And finally, the last design change came by turn the coil perpendicular to the rest of the circuit. This was due to the fact that a final form of our machine would ideally have a flow system in place to let a live Zebrafish be imaged. To do this, the flow system would have to run through the bore (and hence through our inductor coil) on both sides. So, twisting the inductor coil perpendicular allowed us to craft a tube (or simply two holes in the second design variation) through which the flow system would snake through, without hitting any circuitry and impeding our RF Probe.

Pictured to below is the first complete design using these new thoughts. It was completely 3D-printed with the exception of the white cap we salvaged and bolted our own variable capacitor to. We found a good tuning capacitance at 72 pF, and continued to test different matching capacitances. The graph below is one of the resonance curves for matching capacitance of 100 nF, with the accompanying quality factor. When the testing began, the resonance frequency was quite a bit lower than we wanted. By changing the matching capacitance, we managed to get it around 18.75 MHz, which was our desired resonance frequency. In this design, the matching capacitors were hard-wired into the circuit, so each test required soldering to modify the capacitors. In the picture above, you’ll notice the snap connector. After building an aluminum version (more on this in the next), we learned that this was a much simpler method of changing our static matching capacitors.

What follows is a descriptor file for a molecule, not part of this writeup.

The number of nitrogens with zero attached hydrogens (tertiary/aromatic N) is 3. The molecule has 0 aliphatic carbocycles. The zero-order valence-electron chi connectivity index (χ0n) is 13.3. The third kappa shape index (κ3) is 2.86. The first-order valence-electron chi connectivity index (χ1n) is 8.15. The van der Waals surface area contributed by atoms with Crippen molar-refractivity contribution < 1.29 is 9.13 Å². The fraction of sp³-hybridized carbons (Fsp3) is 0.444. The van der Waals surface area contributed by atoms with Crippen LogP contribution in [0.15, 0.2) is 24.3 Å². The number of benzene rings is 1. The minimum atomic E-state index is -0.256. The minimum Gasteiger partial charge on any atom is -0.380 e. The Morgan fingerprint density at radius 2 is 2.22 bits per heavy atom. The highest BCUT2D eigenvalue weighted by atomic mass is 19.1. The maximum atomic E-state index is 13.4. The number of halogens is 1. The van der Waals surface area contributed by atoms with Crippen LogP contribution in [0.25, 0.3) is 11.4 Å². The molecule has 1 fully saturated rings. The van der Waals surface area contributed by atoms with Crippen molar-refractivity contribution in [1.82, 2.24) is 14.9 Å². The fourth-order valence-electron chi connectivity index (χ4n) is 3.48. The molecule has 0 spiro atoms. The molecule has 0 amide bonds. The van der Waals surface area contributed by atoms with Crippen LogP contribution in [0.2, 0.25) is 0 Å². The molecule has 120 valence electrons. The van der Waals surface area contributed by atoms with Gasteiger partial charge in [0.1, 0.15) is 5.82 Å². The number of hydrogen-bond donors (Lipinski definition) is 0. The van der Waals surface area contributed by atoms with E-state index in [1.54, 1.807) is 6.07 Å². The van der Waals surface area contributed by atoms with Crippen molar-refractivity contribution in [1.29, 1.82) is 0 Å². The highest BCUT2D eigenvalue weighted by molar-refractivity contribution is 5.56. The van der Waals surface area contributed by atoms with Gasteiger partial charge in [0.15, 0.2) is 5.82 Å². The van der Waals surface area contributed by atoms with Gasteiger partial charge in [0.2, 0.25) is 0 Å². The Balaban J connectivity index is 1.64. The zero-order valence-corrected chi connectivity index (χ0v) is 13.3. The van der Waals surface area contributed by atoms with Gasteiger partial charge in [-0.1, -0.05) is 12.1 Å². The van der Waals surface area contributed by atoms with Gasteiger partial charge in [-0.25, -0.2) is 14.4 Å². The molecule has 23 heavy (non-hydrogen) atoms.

As a first design test, things went surprisingly well. However, we were seeing some odd background noise. To combat this, we decided to try again, replacing our plastic, 3D-printed enclosure for a shielding aluminum one, pictured below. The circuit was essentially the same, and we used more variable capacitors for both the tuning and matching, in addition to the static capacitors in parallel with the matching. The only change came in the form of the matching capacitor. We added a small spring connector (in keeping with our Plug-and-Play mentality), so that if we wanted to further experiment with the matching capacitance, we wouldn’t have to solder over and over again, improving the quality control of subsequent tests. An important thing to note is that, due to the banana clips, we were able to use the exact same inductor coil as our last model was tested with. We also noticed that our matching capacitance was much too high. The TeachSpin system had a static matching capacitor of approximately 900 pF, with variable capacitors equaling 330 pF. Knowing that our system was similar to the TeachSpin (and that it was the TeachSpin we were trying to emulate) we lowered our static matching capacitor from nanofarads to picofarads, and began to see better peak-peak voltages. This went against our python program, and against our working theory. On possible explanation is that the resistance in reality is larger than the calculated resistance of the copper wire. This is exemplified below in the resonance curves, the first has a large matching capacitance and the second has a lower one. The third curve was taken with an Analog Discovery 2 System Analyzer using the SpinCore RF processor to generate a fake signal (rather than the TeachSpin synthesizer and an oscilloscope). This fake signal consisted of a 5 Vpp pulse that was 25 μs long and repeated every 50 μs. The last curve was generated using the same setup, except we used the TeachSpin magnet and RF tank circuit instead of our own.    NOTE: The final two curves are not resonance curves, they are the amplitude of the fake signal at the tuned frequency is being detected. (To get a resonance curve, one would need to change the frequency of the fake signal and plot the amplitude of the response curve relative to the change in frequency.)